I agree with the situation about those having only CL available [I have even been in situations where that was the effective scenario], and that the value in knowing how to do the work in CL irrespective of its potential usefulness generally... because they are educational.

I just want to clarify however, that the OP noted [and to what and why I responded was] that the issue involved an educational example of ILE CL calling a procedure with CALLPRC; i.e. for a "presentation" that was being prepared. I was of the opinion that FLOAT was an unnecessary complexity which could easily be avoided; i.e. there was no reason to use that "rather complicated sample as a good representation of what ILE is", when so many other examples could be had without needing to pass a FLOAT data type. And FWiW the "system I have used lately", although left unmentioned, is one which has no access fees and also gives free access to an RPG compiler. Thus I could have created the module, saved the object, and transported the object anywhere required. About the only limitation for the person with only CL available, is if that person has the ability to RSTOBJ... because we can probably safely assume they can CRTPGM.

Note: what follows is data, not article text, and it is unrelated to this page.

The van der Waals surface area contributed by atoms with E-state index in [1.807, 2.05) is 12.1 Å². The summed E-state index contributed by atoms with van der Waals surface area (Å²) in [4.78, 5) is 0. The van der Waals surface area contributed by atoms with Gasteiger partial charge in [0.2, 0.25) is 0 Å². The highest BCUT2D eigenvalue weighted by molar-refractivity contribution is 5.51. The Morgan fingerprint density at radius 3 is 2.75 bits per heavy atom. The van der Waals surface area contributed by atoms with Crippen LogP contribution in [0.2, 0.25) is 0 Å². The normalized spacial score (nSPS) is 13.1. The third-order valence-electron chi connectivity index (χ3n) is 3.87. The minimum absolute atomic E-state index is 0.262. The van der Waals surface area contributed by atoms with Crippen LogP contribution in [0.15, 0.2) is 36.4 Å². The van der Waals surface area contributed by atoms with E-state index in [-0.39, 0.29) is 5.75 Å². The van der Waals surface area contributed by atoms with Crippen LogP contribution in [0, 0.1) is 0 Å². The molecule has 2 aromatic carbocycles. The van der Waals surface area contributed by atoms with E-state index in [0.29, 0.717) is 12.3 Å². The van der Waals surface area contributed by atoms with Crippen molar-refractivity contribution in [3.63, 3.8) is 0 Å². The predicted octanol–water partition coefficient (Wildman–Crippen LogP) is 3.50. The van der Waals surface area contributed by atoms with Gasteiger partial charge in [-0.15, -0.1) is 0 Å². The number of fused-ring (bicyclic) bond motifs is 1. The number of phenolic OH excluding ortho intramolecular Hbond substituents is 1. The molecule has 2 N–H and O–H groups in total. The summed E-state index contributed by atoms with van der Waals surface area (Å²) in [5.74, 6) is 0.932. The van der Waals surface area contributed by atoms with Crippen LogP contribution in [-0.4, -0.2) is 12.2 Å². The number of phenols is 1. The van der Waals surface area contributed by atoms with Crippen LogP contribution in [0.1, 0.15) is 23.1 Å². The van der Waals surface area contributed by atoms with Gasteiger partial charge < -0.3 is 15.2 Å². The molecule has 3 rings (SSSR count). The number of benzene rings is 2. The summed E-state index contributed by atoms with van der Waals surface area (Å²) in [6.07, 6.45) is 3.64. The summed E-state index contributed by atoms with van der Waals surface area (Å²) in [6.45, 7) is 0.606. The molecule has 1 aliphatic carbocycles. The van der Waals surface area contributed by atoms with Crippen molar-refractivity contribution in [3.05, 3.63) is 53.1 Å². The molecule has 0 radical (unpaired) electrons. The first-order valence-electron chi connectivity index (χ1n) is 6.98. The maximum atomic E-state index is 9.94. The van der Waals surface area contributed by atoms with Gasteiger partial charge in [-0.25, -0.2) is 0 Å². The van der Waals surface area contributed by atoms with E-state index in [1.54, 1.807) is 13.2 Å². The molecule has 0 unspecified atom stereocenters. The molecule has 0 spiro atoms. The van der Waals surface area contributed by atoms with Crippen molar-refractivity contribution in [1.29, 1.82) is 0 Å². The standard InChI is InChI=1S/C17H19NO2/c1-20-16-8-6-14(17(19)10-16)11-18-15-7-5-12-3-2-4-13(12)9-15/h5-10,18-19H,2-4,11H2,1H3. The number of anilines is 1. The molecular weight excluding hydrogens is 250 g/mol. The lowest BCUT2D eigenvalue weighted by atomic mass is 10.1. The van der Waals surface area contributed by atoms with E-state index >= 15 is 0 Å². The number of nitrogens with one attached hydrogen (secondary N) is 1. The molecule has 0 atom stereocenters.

Regards, Chuck

On 17 Feb 2013 13:35, Bruce Vining wrote:
<<SNIP>> I have also met quite a few developers who only have CL
available to them. So documenting how to do it in CL, even though I
would most likely call some RPG or C code if doing it myself, is
certainly a worthwhile discussion. Doing it in another ILE language
just isn't an option for some users.

On Sun, Feb 17, 2013 at 12:09 PM, CRPence wrote:
<<SNIP>>
One can just choose to write in another ILE Language to make
either a wrapper of the 'hypot' routine or write the code to
perform the work of the 'hypot' routine. The system I have used
lately, does not even have the C++ routines, so I would not even
have the option to call them from _any_ language; creating a
wrapper is not even an option. There is little reason an example
for educational purposes should have to use FLOAT. <<SNIP>>

On 17 Feb 2013 06:13, paul.roy@xxxxxxx wrote:
My today concern is that I am preparing a ILE CL presentation
and I am not sure that I will present this rather complicated
sample as a good representation of what ILE is. <<SNIP>>




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